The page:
“The biggest problem we face on climate is not that we need to come up with better ideas,” according to former U.S. Rep. Henry Waxman. “What we need is Republicans who will negotiate in good faith.”
If some Republicans would be willing to seriously negotiate about climate change, “it wouldn’t be hard to work out the problems. It would take time. It would take trade-offs. But we could get somewhere.”
Waxman, a California Democrat who served in Congress for 4 decades as a leader on environmental and other issues, said at a 10 June forum in Washington, D.C., that although congressional Republicans and the Trump administration present significant obstacles, he is hopeful about action on climate change.
If some Republicans would be willing to seriously negotiate about climate change, “it wouldn’t be hard to work out the problems,” said Waxman. “It would take time. It would take trade-offs. But we could get somewhere.”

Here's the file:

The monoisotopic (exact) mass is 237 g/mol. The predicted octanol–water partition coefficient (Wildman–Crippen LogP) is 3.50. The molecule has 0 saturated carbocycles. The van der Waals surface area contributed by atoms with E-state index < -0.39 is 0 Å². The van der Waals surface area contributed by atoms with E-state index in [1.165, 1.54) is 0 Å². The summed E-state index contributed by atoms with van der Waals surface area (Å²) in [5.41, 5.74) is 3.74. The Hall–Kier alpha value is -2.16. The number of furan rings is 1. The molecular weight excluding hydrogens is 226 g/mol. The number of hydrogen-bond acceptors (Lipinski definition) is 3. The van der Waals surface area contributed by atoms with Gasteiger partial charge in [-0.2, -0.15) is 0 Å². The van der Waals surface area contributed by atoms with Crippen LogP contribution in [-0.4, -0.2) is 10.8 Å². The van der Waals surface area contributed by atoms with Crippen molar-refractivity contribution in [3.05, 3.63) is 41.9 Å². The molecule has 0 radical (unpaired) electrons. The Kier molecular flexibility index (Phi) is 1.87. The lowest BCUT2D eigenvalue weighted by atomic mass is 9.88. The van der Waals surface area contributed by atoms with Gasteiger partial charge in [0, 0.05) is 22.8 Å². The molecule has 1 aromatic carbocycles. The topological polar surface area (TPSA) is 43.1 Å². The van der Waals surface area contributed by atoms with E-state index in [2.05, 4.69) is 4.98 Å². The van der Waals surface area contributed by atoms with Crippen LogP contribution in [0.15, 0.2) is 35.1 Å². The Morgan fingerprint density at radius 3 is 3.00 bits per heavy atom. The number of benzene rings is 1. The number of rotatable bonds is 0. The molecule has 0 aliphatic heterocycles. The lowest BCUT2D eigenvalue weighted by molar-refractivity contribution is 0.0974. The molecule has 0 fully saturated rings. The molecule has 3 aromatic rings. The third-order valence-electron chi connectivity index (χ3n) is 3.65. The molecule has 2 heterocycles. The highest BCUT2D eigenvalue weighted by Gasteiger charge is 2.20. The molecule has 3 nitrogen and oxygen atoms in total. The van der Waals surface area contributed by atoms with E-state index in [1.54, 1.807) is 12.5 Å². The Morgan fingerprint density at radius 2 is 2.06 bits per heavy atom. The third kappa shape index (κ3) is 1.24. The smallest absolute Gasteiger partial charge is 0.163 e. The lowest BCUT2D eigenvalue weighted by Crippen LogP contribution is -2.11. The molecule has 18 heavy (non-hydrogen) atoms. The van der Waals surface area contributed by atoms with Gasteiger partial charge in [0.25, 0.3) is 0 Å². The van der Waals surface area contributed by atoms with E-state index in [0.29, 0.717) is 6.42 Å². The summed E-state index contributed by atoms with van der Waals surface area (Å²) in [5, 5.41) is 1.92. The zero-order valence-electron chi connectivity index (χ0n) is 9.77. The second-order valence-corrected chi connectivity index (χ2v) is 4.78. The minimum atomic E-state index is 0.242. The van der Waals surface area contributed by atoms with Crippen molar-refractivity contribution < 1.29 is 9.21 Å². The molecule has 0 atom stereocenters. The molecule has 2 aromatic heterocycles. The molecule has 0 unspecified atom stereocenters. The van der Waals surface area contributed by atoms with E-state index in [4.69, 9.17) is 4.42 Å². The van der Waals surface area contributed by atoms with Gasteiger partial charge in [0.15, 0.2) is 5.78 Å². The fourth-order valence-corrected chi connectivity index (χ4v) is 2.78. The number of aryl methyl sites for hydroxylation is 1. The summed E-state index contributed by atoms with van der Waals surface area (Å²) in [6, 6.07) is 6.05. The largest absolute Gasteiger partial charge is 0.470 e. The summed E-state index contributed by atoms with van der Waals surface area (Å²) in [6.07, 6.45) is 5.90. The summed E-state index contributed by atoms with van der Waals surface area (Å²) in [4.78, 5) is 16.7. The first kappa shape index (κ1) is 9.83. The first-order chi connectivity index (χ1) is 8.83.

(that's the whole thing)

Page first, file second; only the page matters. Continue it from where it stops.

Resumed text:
Waxman, who retired from Congress in 2015, had a prolific legislative career that included leadership on improving the Clean Air Act and on health care, among other issues. The 10 June forum about lessons from the Clean Air Act was sponsored by Resources for the Future and the American Academy of Arts and Sciences and also included other experts who focused on the successes and failures of the Clean Air Act.
The former congressman, who currently chairs Waxman Strategies, a Washington, D.C.–based public affairs and strategic communications firm, recalled that the successful 1990 reauthorization of the Clean Air Act benefited from a lot of horse trading with Republicans as well as with Democrats who represented states dependent on coal.
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